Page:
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Improve Health and Happiness by Setting and Pursuing Goals

Goals Energize Us.

During my three years at the Simonton Cancer Center, we always impressed upon patients that energy is essential to healing and that the act of pursuing goals can be extremely energizing. Setting goals helps us conceptualize our reasons for living and get clarity on what gives our lives meaning and purpose. In terms of health, it is important to be able to wake up in the morning and look forward to spending the day pursuing a goal that is important to us.  For those of us living with chronic medical conditions, once we have a purpose for being, we are more motivated to do whatever it takes to get well. In other words, the will to live is strengthened by working toward something. The future and the present appear more positive when we set goals. Setting goals helps many people commit to engaging in healthy behaviors. Goals provide a sense of control over our lives and create environmental mastery rather than complacency. Going after what we want means we believe our lives have value. The single most important reason to have goals is that they help us to live with more aliveness, presence, and intentionality.

 Working toward personally valued goals improves health and happiness.

Research psychologist Laura King

O. Carl Simonton, M.D.

found that, after just a few weeks, people in her study who spent twenty minutes a day journaling about their most deeply held goals reported less depression and fewer medical complaints than people who spent twenty minutes a day simply recording the details of their daily lives in a diary. Although achieving the goal has its own benefits, the act of working toward it is what is most conducive to health.

Think of a time in your life when you lacked goals. How did you feel? Did you lack enthusiasm for life? Was your energy low? Compare that with a time in your life when you had passion to pursue a goal. I would love to hear about your experiences.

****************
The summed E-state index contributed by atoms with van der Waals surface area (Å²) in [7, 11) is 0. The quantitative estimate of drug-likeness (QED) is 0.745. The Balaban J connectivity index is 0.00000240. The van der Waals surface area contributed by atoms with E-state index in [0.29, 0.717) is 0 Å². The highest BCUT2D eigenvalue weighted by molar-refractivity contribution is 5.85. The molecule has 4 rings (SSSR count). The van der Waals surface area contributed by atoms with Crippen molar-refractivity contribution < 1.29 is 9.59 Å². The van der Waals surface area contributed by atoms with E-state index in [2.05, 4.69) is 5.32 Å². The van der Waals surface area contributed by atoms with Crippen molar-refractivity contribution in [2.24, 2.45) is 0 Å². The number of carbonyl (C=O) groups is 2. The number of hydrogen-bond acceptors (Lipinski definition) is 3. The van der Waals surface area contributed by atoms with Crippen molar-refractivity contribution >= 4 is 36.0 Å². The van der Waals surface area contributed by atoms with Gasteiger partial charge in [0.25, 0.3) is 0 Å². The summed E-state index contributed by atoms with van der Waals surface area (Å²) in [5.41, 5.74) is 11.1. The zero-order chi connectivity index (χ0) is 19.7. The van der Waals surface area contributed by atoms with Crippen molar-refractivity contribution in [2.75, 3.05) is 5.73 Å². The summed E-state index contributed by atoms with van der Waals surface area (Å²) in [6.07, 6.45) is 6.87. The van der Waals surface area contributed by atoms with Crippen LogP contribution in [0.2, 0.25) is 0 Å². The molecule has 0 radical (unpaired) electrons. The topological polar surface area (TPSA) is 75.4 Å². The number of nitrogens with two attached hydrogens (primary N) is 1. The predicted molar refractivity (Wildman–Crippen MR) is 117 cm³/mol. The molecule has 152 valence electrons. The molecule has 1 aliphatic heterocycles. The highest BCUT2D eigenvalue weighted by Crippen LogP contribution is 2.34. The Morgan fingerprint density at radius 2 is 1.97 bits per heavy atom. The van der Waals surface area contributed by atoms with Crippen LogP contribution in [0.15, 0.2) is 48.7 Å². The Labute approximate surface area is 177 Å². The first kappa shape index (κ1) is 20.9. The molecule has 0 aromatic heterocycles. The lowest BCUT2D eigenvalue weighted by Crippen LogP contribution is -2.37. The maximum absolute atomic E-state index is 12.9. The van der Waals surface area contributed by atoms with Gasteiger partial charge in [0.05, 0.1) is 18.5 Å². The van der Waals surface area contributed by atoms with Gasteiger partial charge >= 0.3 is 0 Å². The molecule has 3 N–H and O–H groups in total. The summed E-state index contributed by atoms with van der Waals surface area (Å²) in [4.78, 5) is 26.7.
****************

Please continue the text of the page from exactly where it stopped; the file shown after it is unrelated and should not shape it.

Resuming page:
4 replies
  1. John Bilorusky says:

    I like much of what is in your post, Larry, especially the part about the act of working toward the goal being what is most important. In my experience “toward” is more important than goal. That is, sometimes I may not be certain of a precise goal, but more the “general direction” in which I’m headed. Goals should always be able to change as we experience and learn more, and for that reason it is important to not get fixated on the goal. Indeed as you say elsewhere, it’s important to be attached to the outcome. So, having a sense of direction–the general vicinity that we’re moving TOWARD is probably most important. I first was alerted to this important distinction between “direction” as contrasted to “goal” by the writings of the early 20th century philosopher and progressive educator, John Dewey. I think he would appreciate many of your ideas.

    • Larry Berkelhammer says:

      John, we clearly are in agreement on this. I’m quite sure that when you said: “it’s important to be attached to the outcome,” you meant to say “important NOT to be attached to the outcome.” In fact, when we find that we have become attached to the outcome of our goals and endeavors, it is important to step back, breathe, and get in touch with how that goal lines up with our personal life values. By mindfully staying in touch with our deepest values, we can avoid becoming attached to the outcome of our goals.

  2. Kim says:

    Larry, thank you for a great post. I regularly journal and include goal setting, especially at the beginning of the year. I never thought of that practice as being good for my health! I’ll definitely continue to do so. What’s a good number of goals to set?

    • Larry Berkelhammer says:

      Kim,the number of goals is unimportant. What matters is the experience of working toward goals. Achieving the goals is less important than the process of working toward them. Working toward goals can be approached as a mindfulness practice.

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